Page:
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Gene and protein expression in denervated atrophic and hypertrophic skeletal muscle
Linnaeus University, Faculty of Science and Engineering, School of Natural Sciences.
2011 (English)Doctoral thesis, comprehensive summary (Other academic)
Abstract [en]

Following denervation skeletal muscles change their functional and structural properties. Some changes resemble conditions in developing muscles and may be important for reinnervation. Due to inactivity following denervation most skeletal muscles loose muscle mass and become atrophic. The hemidiaphragm muscle, however, undergoes a phase of transient hypertrophy following denervation, gaining weight during the first 6-10 days followed by a decrease in weight. In this thesis the expression (mRNA, protein and protein phosphorylations) of potential factors involved in the regulation of muscle mass were examined in denervated hind-limb and hemidiaphragm muscles.

NIFK is a protein that associates with Ki67, a protein expressed predominantly in proliferating cells. The mRNA expression of NIFK was upregulated in denervated atrophic muscles but unaltered in denervated hypertrophic muscles, suggesting a potential role in the regulation of skeletal muscle mass (Paper I). p38 MAPK has previously been implicated in both anabolic and catabolic processes. Its substrate MK2 becomes phosphorylated at two sites, one of which is suggested to be important for nuclear export. MK2 phosphorylation at this site correlated with muscle weight in both atrophic and hypertrophic denervated muscles and may thus have a role in atrophy and hypertrophy (Paper III). Factors regulating protein synthesis are likely to play a role in atrophy and hypertrophy and many signaling pathways appear to converge on the formation of the translation initiation complex. The protein expression and phosphorylation status of several components in both Wnt and Akt signaling pathways indicate increased protein synthesis in denervated atrophic muscles as well as in denervated hypertrophic muscles (Papers II, IV and V). This suggests that increased protein degradation is more important than decreased protein synthesis for the loss of muscle mass in denervated atrophic muscles.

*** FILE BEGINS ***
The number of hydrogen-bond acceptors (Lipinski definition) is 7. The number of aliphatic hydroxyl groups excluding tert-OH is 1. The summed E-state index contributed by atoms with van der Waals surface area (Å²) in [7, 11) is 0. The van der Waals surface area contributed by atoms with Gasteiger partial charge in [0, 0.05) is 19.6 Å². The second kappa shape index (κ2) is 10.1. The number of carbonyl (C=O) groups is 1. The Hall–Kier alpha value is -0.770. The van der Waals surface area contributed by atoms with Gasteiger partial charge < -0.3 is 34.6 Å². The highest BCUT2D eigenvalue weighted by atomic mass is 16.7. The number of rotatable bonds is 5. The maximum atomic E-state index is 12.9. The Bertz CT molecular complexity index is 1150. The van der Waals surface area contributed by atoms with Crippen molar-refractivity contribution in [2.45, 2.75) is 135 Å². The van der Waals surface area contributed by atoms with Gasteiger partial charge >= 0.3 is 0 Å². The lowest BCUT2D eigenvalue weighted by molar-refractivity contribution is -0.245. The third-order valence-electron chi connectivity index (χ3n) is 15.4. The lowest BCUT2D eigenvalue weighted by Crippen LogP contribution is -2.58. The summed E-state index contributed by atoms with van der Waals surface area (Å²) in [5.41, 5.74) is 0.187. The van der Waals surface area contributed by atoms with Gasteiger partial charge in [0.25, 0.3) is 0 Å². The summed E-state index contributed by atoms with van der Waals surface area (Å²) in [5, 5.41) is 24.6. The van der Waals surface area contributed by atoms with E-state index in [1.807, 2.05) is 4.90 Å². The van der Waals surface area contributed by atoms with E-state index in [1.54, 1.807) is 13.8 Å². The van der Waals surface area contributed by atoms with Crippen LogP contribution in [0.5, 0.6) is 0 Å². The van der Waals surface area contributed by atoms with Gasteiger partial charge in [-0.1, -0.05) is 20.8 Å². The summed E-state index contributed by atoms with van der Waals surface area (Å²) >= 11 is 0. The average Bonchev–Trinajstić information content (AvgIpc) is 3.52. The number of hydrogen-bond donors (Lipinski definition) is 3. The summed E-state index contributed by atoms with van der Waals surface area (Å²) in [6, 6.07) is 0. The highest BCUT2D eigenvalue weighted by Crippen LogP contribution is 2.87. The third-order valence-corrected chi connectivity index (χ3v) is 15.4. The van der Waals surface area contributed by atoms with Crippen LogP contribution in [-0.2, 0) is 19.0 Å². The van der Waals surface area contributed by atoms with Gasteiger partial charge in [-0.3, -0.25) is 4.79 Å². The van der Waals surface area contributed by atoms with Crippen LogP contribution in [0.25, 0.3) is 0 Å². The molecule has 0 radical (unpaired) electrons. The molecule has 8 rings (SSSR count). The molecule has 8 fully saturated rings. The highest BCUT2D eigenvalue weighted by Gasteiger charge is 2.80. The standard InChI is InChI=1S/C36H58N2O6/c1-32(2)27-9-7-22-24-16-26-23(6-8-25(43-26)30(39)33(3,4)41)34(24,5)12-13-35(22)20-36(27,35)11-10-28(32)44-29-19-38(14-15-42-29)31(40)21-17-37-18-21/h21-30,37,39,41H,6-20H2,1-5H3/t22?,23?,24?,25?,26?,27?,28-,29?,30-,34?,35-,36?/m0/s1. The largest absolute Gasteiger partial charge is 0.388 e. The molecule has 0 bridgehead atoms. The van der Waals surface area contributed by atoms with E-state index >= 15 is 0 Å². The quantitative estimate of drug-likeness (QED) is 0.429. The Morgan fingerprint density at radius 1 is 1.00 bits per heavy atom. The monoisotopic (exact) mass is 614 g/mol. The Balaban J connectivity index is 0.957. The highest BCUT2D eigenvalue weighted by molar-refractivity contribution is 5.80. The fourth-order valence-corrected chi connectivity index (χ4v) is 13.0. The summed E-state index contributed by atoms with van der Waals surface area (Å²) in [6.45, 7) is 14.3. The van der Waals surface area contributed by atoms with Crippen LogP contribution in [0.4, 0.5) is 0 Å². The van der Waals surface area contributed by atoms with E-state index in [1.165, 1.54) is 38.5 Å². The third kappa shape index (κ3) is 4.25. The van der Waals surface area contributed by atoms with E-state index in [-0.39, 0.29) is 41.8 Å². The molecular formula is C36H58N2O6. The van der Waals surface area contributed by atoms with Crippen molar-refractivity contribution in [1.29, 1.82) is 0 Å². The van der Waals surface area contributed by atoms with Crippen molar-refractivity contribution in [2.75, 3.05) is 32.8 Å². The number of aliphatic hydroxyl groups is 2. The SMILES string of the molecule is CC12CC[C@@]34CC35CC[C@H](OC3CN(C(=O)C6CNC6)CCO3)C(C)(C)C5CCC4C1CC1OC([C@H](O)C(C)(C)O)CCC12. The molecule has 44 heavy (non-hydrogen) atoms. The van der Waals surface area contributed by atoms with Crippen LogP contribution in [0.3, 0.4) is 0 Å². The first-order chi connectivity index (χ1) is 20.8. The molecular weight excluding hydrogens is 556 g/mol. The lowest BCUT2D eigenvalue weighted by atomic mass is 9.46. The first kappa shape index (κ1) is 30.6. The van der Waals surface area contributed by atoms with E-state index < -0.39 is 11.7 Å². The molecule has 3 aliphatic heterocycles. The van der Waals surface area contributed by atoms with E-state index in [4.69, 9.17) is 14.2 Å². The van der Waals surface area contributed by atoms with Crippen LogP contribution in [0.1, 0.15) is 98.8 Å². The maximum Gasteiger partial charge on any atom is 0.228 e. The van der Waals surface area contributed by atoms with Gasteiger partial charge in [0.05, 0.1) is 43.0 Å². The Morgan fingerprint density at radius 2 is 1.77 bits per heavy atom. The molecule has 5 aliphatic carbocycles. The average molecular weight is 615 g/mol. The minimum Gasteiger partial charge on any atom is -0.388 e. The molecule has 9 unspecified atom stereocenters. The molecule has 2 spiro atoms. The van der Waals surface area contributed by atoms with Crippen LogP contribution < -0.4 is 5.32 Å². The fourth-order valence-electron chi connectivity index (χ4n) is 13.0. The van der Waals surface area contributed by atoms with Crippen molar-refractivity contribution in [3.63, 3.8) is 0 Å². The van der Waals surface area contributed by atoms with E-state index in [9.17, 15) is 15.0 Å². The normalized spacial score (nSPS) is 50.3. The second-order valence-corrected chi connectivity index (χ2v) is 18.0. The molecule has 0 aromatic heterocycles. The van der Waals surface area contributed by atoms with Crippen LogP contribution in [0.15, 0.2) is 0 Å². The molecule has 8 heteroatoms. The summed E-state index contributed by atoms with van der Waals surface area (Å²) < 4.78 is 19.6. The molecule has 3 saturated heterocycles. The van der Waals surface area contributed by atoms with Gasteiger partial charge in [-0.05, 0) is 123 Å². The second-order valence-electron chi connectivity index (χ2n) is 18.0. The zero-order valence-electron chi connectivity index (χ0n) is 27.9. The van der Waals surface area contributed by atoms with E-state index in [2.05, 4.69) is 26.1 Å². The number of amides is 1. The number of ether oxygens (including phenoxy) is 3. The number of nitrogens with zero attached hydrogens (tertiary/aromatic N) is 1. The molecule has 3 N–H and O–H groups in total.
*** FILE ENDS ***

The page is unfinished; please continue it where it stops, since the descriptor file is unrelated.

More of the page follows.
Place, publisher, year, edition, pages
Växjö, Kalmar: Linnaeus University Press , 2011.
Series
Linnaeus University Dissertations, 34/2011
Keyword [en]
Skeletal muscle, Denervation, Hypertrophy, Atrophy, Gene expression, Protein expression, Protein phosphorylation, NIFK, Wnt, MK2, Akt signaling
National Category
Biochemistry and Molecular Biology
Identifiers
URN: urn:nbn:se:lnu:diva-10411ISBN: 978-91-86491-61-1 (print)OAI: oai:DiVA.org:lnu-10411DiVA: diva2:393004
Public defence
2011-03-11, N2007, Smålandsgatan 24, Kalmar, 09:00 (Swedish)
Supervisors
Available from: 2011-01-31 Created: 2011-01-28 Last updated: 2014-05-09Bibliographically approved
List of papers
1. The nifk gene is widely expressed in mouse tissues and is up-regulated in denervated hind limb muscle